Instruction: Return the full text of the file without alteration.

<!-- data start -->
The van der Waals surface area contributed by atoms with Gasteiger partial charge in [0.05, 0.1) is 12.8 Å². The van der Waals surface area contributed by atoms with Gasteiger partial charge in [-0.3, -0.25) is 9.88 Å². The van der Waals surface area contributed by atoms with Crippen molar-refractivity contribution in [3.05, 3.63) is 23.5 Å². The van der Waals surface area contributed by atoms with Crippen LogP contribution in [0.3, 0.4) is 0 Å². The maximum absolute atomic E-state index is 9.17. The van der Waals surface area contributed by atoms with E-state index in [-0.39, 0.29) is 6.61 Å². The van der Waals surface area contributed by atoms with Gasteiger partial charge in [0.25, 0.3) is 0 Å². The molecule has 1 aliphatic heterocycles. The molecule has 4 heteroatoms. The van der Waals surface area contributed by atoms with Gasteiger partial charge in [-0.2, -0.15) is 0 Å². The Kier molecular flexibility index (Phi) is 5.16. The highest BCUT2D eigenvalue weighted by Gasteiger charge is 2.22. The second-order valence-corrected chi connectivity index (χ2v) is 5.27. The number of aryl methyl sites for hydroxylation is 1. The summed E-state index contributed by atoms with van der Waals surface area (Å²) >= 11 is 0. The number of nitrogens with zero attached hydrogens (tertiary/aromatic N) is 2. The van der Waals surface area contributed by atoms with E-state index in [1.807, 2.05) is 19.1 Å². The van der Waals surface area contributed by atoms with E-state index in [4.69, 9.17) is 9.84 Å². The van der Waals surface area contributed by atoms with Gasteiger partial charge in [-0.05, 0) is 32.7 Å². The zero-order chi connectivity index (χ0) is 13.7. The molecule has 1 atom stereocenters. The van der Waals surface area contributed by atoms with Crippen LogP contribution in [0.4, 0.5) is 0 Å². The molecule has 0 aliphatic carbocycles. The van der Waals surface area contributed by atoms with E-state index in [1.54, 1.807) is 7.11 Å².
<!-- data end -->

The van der Waals surface area contributed by atoms with Gasteiger partial charge in [0.05, 0.1) is 12.8 Å². The van der Waals surface area contributed by atoms with Gasteiger partial charge in [-0.3, -0.25) is 9.88 Å². The van der Waals surface area contributed by atoms with Crippen molar-refractivity contribution in [3.05, 3.63) is 23.5 Å². The van der Waals surface area contributed by atoms with Crippen LogP contribution in [0.3, 0.4) is 0 Å². The maximum absolute atomic E-state index is 9.17. The van der Waals surface area contributed by atoms with E-state index in [-0.39, 0.29) is 6.61 Å². The van der Waals surface area contributed by atoms with Gasteiger partial charge in [0.25, 0.3) is 0 Å². The molecule has 1 aliphatic heterocycles. The molecule has 4 heteroatoms. The van der Waals surface area contributed by atoms with Gasteiger partial charge in [-0.2, -0.15) is 0 Å². The Kier molecular flexibility index (Phi) is 5.16. The highest BCUT2D eigenvalue weighted by Gasteiger charge is 2.22. The second-order valence-corrected chi connectivity index (χ2v) is 5.27. The number of aryl methyl sites for hydroxylation is 1. The summed E-state index contributed by atoms with van der Waals surface area (Å²) >= 11 is 0. The number of nitrogens with zero attached hydrogens (tertiary/aromatic N) is 2. The van der Waals surface area contributed by atoms with E-state index in [1.807, 2.05) is 19.1 Å². The van der Waals surface area contributed by atoms with E-state index in [4.69, 9.17) is 9.84 Å². The van der Waals surface area contributed by atoms with Gasteiger partial charge in [-0.05, 0) is 32.7 Å². The zero-order chi connectivity index (χ0) is 13.7. The molecule has 1 atom stereocenters. The van der Waals surface area contributed by atoms with Crippen LogP contribution in [0.4, 0.5) is 0 Å². The molecule has 0 aliphatic carbocycles. The van der Waals surface area contributed by atoms with E-state index in [1.54, 1.807) is 7.11 Å².